Blogging Bi Day, Dance by Night

All things Bi, Dance and random musings for our edification

The emotive chant: “We’re here/we’re queer/get used to it!”

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I remember  going into some progressive march in the early 1980s (forget the cause, but nuclear disarmament is a good guess) and one small group of gay rights activists (more of a fringe type than mainstream) had as their rallying cry “We’re here/we’re queer/get used to it!”.  Recall being struck by their militancy, that they were proud, out there, not ashamed.  Besides the sing-song nature of the cri di coeur what stood out was the use of the word “queer”.  When I was growing up (am 53) to call a guy “A queer” was a pejorative, negative, insulting thing. It was not as common as the epithet “fag” but it did have usage in the school yard, locker rooms, change rooms where boys tease and insult one another. Fast forward decades and now it is being used as part of a reclamation project.  The word “dyke” seems to be having this trajectory I believe. And the  entire ‘pink triangle’  symbol  is being reclaimed (sadly though it is falling into neglect in favour of the generic rainbow flag lately).  While I intellectually understand how-why these words are being recaptured, reframed,  for me, “queer” still hits  me in a negative, jarring way. I no longer feel that I am living in  2013 but am carried back to say 1973.   I was not picked on (thankfully!).
There was not one single boy (or girl for that matter) that was out of the closet in grade or high school, and not even remotely close.  I was in schools in a big city not Podunkville,  or a rural-small town backwoods place either.  Suffice to say I never came across the word, idea or concept of being bisexual growing up. The only memory of that was some picture of David Bowie in the mid 1970s dressed in his best glam rock outfit with a picture of his wife (Angie?) looking similarly freakish and the piece stated how he was bi.  That was obviously not remotely appealing to say the least as you can imagine! Talk about bi invisibility, lack of role models, and awareness. Sheesh.
Usually I would insert some picture of the person I am blogging about, but I do not want to shorten my life (or yours sweet reader of post) by putting up a picture of Bowie in his prime. Not sure why he has renounced  being bi now, when in certain circles it  is cool, trendy, fashionable and it is used as a marketing ploy.  Well Bowie was often a contrarian, ahead of his time, and such.  If he does not want us, then we sure as hell do not want him, I can tell you that much. One day I will write  about the sexual identity- politics and  of David Bowie.  It is a wonderful little snapshot of the fluidity of culture and our sexuality.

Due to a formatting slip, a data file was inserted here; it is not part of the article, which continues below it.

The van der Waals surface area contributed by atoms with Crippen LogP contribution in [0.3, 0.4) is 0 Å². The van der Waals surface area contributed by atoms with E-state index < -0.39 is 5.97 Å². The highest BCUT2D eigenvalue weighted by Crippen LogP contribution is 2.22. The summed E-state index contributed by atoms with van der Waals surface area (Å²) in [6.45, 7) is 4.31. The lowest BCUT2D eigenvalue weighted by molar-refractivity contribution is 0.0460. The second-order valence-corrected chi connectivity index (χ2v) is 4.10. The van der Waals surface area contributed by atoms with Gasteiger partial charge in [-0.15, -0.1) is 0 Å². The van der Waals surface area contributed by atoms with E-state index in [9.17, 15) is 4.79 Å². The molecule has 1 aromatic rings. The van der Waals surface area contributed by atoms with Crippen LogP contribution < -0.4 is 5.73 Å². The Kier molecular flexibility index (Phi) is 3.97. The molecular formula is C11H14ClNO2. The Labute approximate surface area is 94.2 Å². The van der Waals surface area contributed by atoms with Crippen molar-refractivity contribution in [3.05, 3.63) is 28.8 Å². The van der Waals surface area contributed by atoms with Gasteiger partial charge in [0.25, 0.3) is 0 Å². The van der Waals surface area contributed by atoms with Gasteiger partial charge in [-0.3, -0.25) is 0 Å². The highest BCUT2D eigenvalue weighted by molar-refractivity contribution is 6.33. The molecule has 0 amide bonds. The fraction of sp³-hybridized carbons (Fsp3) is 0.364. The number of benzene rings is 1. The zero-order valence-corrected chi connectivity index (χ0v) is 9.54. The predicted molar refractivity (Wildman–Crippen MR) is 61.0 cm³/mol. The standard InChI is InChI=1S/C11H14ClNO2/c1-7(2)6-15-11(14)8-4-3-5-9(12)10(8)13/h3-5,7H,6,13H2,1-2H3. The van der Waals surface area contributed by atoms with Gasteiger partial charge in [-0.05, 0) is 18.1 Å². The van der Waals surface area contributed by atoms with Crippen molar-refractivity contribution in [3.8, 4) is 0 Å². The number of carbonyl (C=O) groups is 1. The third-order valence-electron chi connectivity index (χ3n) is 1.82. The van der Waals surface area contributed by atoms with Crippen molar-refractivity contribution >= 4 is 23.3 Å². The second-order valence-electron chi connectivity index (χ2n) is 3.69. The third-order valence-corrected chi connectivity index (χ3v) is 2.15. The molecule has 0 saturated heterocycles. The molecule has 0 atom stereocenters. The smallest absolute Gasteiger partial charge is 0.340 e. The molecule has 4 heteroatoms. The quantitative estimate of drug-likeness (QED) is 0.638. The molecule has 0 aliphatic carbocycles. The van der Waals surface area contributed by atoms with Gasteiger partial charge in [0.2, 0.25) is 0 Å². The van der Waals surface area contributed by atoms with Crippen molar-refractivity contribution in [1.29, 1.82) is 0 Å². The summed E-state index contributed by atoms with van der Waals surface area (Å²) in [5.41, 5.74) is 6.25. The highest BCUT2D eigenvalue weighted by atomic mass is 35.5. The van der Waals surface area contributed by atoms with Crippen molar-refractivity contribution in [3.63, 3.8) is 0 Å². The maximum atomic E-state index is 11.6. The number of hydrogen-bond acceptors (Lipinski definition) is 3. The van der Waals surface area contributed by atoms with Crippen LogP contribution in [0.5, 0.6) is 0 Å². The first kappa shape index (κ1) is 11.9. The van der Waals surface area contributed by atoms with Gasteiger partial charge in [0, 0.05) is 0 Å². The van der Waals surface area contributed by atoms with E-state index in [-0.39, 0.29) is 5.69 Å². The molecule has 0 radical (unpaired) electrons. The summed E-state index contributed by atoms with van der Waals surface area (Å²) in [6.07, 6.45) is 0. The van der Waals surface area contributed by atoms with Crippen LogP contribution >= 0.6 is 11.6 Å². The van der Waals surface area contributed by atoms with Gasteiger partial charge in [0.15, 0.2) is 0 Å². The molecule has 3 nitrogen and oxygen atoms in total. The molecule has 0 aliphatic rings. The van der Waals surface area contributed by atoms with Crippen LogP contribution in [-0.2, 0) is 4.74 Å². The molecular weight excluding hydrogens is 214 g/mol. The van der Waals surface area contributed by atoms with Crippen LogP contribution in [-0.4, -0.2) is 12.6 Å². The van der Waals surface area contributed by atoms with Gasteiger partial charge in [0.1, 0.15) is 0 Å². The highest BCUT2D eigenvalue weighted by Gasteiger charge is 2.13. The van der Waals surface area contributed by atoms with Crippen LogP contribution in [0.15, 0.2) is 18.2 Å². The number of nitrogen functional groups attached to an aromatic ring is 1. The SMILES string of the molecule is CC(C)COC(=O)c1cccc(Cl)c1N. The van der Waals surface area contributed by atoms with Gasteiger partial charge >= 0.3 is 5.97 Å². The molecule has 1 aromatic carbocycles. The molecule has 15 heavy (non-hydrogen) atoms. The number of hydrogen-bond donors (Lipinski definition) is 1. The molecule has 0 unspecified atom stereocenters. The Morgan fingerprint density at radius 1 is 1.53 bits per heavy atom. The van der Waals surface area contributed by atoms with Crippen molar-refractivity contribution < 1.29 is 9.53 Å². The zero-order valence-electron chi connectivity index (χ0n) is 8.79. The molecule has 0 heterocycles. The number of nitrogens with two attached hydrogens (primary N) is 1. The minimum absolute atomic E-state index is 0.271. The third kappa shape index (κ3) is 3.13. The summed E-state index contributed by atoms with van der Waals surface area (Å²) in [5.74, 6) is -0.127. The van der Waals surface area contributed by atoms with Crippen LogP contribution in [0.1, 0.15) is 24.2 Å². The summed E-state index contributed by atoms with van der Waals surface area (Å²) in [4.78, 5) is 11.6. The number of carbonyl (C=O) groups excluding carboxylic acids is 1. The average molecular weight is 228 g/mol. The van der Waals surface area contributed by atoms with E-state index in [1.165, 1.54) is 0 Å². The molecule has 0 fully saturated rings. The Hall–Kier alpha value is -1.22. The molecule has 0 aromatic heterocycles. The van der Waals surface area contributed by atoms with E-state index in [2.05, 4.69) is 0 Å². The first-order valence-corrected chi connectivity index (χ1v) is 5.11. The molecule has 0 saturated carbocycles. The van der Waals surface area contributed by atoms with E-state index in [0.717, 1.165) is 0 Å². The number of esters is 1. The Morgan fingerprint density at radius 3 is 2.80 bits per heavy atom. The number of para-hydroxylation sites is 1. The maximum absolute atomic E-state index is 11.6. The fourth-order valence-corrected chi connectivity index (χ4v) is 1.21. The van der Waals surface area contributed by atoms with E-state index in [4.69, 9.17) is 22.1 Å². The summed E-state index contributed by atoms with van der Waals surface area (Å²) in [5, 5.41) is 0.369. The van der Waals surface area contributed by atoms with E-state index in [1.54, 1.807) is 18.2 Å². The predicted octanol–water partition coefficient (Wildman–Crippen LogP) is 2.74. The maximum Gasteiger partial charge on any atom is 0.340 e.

Threw in the bi wolf like image just because it was fun, playful and  neat.  Enjoy! I often  referred to my 9 lb Yorkshire terrier as a little wolf.  Maybe one day I will write something about his name (Abbey),  how I chose it and how over the years people often thought it was a she and not a he.
The “Keep Calm” series I like. Am very much into self acceptance these days, if you cannot tell.  It is so queer  that all the major religious faiths, plus ethical systems have some “golden rule” within it, or a variant upon the do unto others theme. Why why WHY is it so hard to love-accept ourselves (somewhere on that continuum, spectrum).  And if you cannot do that, good luck loving others!  The corollary I truly believe is that when you hate others, you start off by hating yourself.  More than ever these days I believe that negative ego inflation (the ginormous amount of self loathing, self hatred) is simply the ego playing the same game as when it is out of control in megalomania.  Given the  poor mental health of too many LGBT/ queer youth this is not a frivolous issue.
Off to see the  movie  “Blue is the warmest colour” today, which did so well at the Cannes film festival.  Report to follow at some point on that. Blogging over the holidays is unknown so stay tuned!  Since coming out I have had many times when I felt like Ebenezer Scrooge on Christmas morning exclaiming “I don’t deserve to be so happy” which is something quite wonderful for someone who has been a curmudgeon for too long.  But I also remember the line in the flick “Unforgiven” when William Muny, ‘killer of women and children’  out of Missouri (Clint Eastwood)  is about to shoot “Little Bill” (Gene Hackman) and he barks “Deserve’s got nothing  to do with it.”Be honest with yourself  there are so many things in  life we do not deserve, the good and the bad.  Keep  reviewing the scene in the film “Monster” (true story of the serial killer Eileen Wuornos) when Bruce Dern says to Charlize Theron (who is quite unrecognizable)  “we never had a chance”.  As in, there were so many things that happened to us when we were young,  that were foisted, thrust upon us, that shaped, formed us against our will and now as adults we have to somehow struggle to make lemonade with all the  lemons given to us.   We are all fighting a great battle my friend.,
We all have something pal.    For me, since coming out in August it has felt like the ancient “Jubilee Year” when the debts were forgiven and there was a chance to start anew.  Begin afresh with   possibility  and potential.  Merry Christmas   to all,  especially the born again atheists  and  militant Buddhists.

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